Ex­pat turns back time with colour­ful mem­o­ries

The Oban Times - - NEWS - SANDY NEIL sneil@oban­times.co.uk

WHO nailed a kip­per un­der a desk at

The Oban Times? And where did Mrs Ma­caulay’s wig fly off to?

Don­nie MacKin­non, 87, who worked as a clerk at The Oban Times be­tween 1944 and 1953, dropped in to our of­fice to tell us.

‘It was a mag­nif­i­cent, joy­ful place to work,’ Don­nie re­called. ‘Ev­ery­one was friends with each other. There were so many Don­alds there that I was known as Ber­tie.’

It was a re­porter calling from Lon­don, ask­ing if we could see a ship sink­ing off Ker­rera. Sure enough, there was Don­nie MacKin­non for­mer Oban man

The edi­tor then was Mrs Flora Ma­caulay, born Flora Anne Cameron in 1859, who lived on the sec­ond floor of The Oban Times build­ing on Cor­ran Es­planade.

‘She was 93 and still the edi­tor when I em­i­grated to Canada,’ he re­mem­bered. ‘She had been the old­est liv­ing edi­tor. She had a par­tial wig on, but one day it fell off. There were eight or 10 of us look­ing on the beach for her wig.’

Af­ter it was found among the sand and sea­weed, Mrs Ma­caulay gave all the staff a pound in grat­i­tude.

‘She was the boss,’ Don­nie con­tin­ued. ‘She was in com­plete con­trol of her pa­per. She in­sisted on en­dors­ing ev­ery cheque. Al­most al­ways she would fall asleep while do­ing it, and some­times in the mid­dle of a sig­na­ture. She would be gen­tly wo­ken up and she car­ried on as if noth­ing had hap­pened.

‘No women were em­ployed, ex­cept for her­self. I didn’t know why. Af­ter the war, ev­ery man came back to the same job, no ques­tion about it. That was how she was.

‘There was only one tele­phone, in Mrs Ma­caulay’s of­fice, and only she was al­lowed to an­swer it.’

One day, in 1945, Don­nie said the phone rang and rang as Mrs Ma­caulay was off for her usual two-hour lunch – or a nap – with the se­nior of the pa­per’s two re­porters, ‘Cof­fee’ Dan MacIn­tosh, out chas­ing a story.

‘You an­swer it, Ber­tie,’ or­dered Mrs Ma­caulay’s nephew, and fu­ture edi­tor, Alan Cameron bravely. It was a Times re­porter calling from Lon­don, Don­nie re­called, ask­ing if they could see the ship sink­ing off Ker­rera.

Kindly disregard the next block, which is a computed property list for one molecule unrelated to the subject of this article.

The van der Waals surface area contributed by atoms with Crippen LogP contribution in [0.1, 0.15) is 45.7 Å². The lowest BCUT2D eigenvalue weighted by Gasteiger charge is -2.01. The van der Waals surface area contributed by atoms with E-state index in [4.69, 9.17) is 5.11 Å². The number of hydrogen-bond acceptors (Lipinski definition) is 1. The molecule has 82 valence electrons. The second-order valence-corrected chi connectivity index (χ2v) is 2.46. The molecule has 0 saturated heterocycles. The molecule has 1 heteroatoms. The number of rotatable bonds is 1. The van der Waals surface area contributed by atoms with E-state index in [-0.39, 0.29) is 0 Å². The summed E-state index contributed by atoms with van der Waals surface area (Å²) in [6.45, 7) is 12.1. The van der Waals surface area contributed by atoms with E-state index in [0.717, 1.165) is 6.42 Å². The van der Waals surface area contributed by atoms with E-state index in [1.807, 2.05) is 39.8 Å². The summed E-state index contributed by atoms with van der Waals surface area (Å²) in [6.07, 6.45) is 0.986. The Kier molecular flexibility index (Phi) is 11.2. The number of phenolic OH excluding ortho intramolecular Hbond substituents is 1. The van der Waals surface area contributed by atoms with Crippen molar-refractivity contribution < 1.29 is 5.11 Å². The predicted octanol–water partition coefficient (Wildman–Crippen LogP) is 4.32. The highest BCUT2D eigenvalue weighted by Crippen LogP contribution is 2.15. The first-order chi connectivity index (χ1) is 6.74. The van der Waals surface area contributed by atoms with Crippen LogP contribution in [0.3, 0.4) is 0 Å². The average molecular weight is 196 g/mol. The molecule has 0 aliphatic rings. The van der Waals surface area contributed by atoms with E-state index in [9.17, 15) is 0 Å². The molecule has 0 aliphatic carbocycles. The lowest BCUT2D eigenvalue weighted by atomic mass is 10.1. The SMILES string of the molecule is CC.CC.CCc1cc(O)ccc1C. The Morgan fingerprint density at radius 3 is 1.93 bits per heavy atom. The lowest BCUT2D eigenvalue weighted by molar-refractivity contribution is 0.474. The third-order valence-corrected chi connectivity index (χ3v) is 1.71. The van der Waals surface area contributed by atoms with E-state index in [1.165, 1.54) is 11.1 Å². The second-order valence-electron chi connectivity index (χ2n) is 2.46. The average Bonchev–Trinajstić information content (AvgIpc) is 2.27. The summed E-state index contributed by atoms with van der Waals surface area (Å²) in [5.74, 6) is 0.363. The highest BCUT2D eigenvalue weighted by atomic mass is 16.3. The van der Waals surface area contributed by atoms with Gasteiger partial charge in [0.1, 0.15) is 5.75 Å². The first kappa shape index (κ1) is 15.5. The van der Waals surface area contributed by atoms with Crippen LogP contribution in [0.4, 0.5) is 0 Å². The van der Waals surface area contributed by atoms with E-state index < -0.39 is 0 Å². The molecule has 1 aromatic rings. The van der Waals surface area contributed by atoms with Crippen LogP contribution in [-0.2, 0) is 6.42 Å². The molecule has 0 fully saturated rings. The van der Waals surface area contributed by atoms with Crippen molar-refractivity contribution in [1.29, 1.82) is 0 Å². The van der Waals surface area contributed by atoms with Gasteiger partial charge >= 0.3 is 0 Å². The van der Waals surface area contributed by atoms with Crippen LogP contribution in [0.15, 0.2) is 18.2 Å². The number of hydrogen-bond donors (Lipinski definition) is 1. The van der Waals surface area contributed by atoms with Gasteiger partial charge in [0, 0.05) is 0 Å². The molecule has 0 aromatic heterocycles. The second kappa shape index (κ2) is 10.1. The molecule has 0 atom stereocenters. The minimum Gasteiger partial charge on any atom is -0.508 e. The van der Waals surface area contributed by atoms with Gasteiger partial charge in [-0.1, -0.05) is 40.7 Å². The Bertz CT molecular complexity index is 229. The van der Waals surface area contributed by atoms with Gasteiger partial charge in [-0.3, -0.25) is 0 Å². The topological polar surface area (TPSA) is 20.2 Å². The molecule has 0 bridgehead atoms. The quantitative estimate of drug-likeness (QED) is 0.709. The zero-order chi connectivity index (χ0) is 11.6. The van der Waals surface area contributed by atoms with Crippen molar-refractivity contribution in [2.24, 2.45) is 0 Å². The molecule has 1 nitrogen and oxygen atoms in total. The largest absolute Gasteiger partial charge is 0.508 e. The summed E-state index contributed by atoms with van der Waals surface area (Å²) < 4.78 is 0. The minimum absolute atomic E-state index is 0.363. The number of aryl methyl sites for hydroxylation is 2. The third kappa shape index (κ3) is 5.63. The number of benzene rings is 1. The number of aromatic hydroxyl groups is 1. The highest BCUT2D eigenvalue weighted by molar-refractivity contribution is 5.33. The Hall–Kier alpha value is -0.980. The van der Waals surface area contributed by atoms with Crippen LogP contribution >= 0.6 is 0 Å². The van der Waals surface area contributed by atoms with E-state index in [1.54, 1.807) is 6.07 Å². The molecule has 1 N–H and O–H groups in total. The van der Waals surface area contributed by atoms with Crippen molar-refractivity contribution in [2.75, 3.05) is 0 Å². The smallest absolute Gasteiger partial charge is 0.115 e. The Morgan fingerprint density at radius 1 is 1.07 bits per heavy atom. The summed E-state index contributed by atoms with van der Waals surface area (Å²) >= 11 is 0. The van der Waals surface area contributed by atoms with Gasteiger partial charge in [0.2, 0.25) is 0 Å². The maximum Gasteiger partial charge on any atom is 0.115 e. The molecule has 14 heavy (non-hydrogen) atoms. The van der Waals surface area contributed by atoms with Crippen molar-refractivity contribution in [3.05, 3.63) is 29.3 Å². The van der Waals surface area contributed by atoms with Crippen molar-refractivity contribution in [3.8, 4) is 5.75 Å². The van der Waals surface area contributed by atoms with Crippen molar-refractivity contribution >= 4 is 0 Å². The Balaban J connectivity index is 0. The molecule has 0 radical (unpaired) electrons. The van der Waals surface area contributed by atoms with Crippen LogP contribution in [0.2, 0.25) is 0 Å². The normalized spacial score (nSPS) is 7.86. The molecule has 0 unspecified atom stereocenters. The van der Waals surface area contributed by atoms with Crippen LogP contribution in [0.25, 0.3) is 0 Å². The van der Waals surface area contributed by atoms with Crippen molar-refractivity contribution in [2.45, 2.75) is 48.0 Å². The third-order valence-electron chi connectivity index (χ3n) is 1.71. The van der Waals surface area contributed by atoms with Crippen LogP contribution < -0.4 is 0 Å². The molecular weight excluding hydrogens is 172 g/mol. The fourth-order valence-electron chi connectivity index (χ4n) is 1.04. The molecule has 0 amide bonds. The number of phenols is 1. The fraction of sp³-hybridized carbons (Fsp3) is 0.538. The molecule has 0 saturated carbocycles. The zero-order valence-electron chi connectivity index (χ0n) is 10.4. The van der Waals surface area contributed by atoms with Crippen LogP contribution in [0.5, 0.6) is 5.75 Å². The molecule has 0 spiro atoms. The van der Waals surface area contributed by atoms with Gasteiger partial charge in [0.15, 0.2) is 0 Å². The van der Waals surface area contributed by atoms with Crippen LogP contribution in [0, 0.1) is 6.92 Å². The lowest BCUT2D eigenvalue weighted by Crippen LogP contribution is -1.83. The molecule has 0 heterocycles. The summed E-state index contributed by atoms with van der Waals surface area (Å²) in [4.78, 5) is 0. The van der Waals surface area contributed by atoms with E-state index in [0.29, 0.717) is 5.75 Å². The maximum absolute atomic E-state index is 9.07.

‘Sure enough,’ Don­nie said, ‘ you could see crew mem­bers on the launches.’ The Times re­porter then told his en­tire news­room to lis­ten to Don­nie’s dis­patch from the bay.

‘I worked in the count­ing house,’ Don­nie re­mem­bered. ‘I was typ­ing in­voices for ad­ver­tis­ers and the sub­scrip­tion list. I would de­liver mail and gen­er­ally run er­rands. The press was con­stantly break­ing down, and we were con­stantly late get­ting the pa­per to the sta­tion for John Men­zies.’

Once The Oban Times al­most lost its con­tract with the newsagent, when the pa­per missed the train at Oban, and Don­nie was sent to catch it at Con­nel. Their car only caught up with the lo­co­mo­tive as it was just pulling out of Taynuilt. ‘I had to shout: “Stop the train: it’s The Oban Times!”,’ Don­nie re­called. He then had to run seven or eight heavy bun­dles of news­pa­pers over the foot­bridge, and the con­tract was saved.

An­other of Don­nie’s jobs, ev­ery Wed­nes­day, was mak­ing the glue for postage, mix­ing up flour, alum and water in a pail in the boiler room. An­other day, Don­nie re­mem­bered, ‘there was a ter­ri­ble smell from the of­fice, and it was get­ting worse. Snooky An­der­son had ap­par­ently nailed a kip­per un­der the desk one week­end and left it there, just to cre­ate havoc.

‘The front page was hatches, matches and dis­patches: births, mar­riages and deaths. It would go up on the win­dow ev­ery Thurs­day, and if peo­ple wanted to know more they could buy the pa­per. The big events would be a shinty match or a pip­ing com­pe­ti­tion, the sher­iff court or farm­ing sales. The sto­ries were very dif­fer­ent.’

With no for­mal ed­u­ca­tion and noth­ing but the skills and con­tacts book he ac­quired from The Oban Times, Don­nie em­i­grated to Canada in 1953 aboard the SS As­ca­nia, hav­ing worked ex­tra hours at night as a tele­phone op­er­a­tor to save up enough money for the fare. There he worked as a com­mod­ity bro­ker for Mer­rill Lynch un­til 1989, when he and his wife Thelma, whom he met in Canada, re­tired to Dunoon. Their four daugh­ters all live in Canada, and six grand­chil­dren and three great-grand­chil­dren are scat­tered across the Amer­i­cas.

Don­nie and Thelma MacKin­non re­turned to Oban from Canada.

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